By Chris Balusik, Reporter, Chillicothe Gazette
CHILLICOTHE – When Ross County voters head to the polls on primary election day May 8, they will find few contested candidate races on which to cast ballots.
Voters in the Chillicothe City School District, however, will have the opportunity to vote on a substitute levy request that district officials feel is needed for operations over the next five years once an existing levy approved in 2013 expires at the end of December.
Wednesday afternoon was the filing deadline for candidates and issues to appear on the May ballot. In order to actually appear on the ballot, those filings must still be reviewed and formally approved by the Ross County Board of Elections.
The Chillicothe City Schools are seeking 3.5 mills annually over five years, about 0.2 mills less than the effective millage being collected on the expiring emergency levy from 2013. District officials hope that between the levy proceeds, a district administrative restructuring and a possible early retirement program being considered, the levy can be eliminated or severely reduced in five years when it would be up for renewal.
The only other local issue likely to appear on the ballot is a Sunday alcohol sales proposal for Fraternal Order of Eagles Aerie 600 that would come before voters in Chillicothe’s Precinct 6B.
While the majority of offices on the ballot are state and federal, there are a few local positions on which voters will decide. Two of those will not involve primary contests, including Ross County Commissioner, where Democratic incumbent Doug Corcoran will not face a primary challenge and does not have a Republican opponent declared for the general election.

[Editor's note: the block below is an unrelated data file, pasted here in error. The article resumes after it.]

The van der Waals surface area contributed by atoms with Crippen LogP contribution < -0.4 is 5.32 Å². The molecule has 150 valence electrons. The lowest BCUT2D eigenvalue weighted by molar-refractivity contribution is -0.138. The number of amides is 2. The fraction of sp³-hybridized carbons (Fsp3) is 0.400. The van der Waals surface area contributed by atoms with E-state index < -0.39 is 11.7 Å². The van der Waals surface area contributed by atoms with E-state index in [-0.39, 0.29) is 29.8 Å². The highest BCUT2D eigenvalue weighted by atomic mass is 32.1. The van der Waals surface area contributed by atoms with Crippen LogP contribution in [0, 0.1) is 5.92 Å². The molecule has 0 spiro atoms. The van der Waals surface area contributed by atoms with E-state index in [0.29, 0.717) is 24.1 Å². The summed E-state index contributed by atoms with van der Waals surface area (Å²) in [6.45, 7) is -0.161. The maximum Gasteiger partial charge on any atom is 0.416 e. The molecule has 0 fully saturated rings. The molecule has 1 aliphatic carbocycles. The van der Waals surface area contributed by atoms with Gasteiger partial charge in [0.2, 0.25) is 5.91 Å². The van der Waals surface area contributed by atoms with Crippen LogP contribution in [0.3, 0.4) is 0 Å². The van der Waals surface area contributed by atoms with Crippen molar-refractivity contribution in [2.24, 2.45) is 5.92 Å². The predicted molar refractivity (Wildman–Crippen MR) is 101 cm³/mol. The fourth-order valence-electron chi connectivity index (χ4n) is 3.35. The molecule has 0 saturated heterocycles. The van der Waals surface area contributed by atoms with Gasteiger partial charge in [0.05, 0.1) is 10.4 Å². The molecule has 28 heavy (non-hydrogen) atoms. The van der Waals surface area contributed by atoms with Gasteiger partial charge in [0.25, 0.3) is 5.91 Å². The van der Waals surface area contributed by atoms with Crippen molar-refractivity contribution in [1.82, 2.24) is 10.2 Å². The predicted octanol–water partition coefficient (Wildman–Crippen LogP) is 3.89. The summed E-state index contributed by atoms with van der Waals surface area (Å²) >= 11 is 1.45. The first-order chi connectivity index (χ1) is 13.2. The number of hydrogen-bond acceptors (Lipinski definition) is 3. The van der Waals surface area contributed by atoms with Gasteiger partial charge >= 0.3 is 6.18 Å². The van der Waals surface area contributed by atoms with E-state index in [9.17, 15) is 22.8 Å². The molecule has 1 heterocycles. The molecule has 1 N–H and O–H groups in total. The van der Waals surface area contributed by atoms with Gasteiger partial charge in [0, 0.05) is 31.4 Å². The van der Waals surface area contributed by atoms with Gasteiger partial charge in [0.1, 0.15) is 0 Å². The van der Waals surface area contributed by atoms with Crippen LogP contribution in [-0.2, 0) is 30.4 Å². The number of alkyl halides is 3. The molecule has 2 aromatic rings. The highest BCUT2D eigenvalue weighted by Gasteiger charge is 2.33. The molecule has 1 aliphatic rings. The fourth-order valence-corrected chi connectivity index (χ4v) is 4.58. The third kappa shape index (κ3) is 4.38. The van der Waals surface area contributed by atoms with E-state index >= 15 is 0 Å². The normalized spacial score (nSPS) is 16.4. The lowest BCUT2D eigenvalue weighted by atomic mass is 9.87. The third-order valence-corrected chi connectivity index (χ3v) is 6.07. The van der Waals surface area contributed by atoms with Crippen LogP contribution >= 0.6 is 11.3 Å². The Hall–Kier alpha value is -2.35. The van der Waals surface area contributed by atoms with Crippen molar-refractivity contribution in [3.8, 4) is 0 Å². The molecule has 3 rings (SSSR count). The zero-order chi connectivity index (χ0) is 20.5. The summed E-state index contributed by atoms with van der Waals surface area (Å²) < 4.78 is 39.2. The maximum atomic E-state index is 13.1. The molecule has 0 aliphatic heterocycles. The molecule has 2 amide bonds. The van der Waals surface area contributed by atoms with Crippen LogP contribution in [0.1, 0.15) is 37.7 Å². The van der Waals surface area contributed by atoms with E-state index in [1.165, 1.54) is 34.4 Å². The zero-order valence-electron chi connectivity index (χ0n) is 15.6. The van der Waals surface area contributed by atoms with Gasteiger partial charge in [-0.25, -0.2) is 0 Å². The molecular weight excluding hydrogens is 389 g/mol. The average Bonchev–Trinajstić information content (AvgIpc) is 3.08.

The other local seat without a primary battle is for one of two available 4th District Court of Appeals seats, with incumbent Marie Hoover of Stout unopposed on the Democratic side while Kris Blanton of West Union does not face opposition on the Republican side.
The other 4th District Court of Appeals seat has Valerie Gerlach running unopposed in the Democratic primary, while Michael Hess of Commercial Point and Kathleen Crites Madden of Williamsport will square off in the Republican primary.
Three candidates are vying to take retiring Judge Scott Nusbaum’s seat on the Ross County Common Pleas Court bench. Local attorney David Knisley is the sole Democrat seeking the job, while Chillicothe Assistant Law Director Michele Rout and Ross County Prosecutor Matthew Schmidt will face off in the May primary to see who will challenge Knisley in November.
Ross County Auditor Tom Spetnagel Jr. does not face a challenge on either the Democrat or Republican side.
Because of term limits, Republican Ohio House Speaker Cliff Rosenberger cannot seek another term representing the 91st District, which covers Pike, Highland, Clinton and a portion of southern Ross counties. Seeking to replace him in the Ohio House will be Sabina Republican Beth Ellis and Hillsboro Republican Shane Wilkin, while New Vienna Democrat Justin Grimes will be the only representative of his party on the primary ballot.
Ohio’s 92nd House District, covering Fayette, eastern Pickaway, and northern Ross counties, will have a competitive race in November, but not in the primary. Incumbent Republican Gary Scherer of Circleville will face a general election challenge from Democratic Chillicothe educator Beth Workman.
Republican incumbent Bob Peterson, of Sabina, will not face a primary challenger in the 17th State Senate district, which covers two partial counties and eight full counties including Ross and Pike. He will, however, face a challenge in November from Democrat Scott Dailey, of Waverly.
Incumbents in a pair of U.S. Representative races that involve the local area, Republican 2nd District U.S. Rep. Brad Wenstrup and Republican 15th District U.S. Rep. Steve Stivers, will not face primary challenges.
In the Democratic primaries, New Richmond retired surgeon Janet Everhard and Cincinnati resident Jill Schiller will face off in the 2nd District that includes southern Ross and Pike counties among other areas, while Richard Crosby, who had originally planned on running, withdrew from the race. Rob Jarvis of Nelsonville and central Ohio’s Rick Neal will appear on the primary ballot in the 15th District that counts northern Ross County within its boundaries.
Voters also will cast votes in several State Central Committee races for both parties. Central Committee members help develop party policy in the state.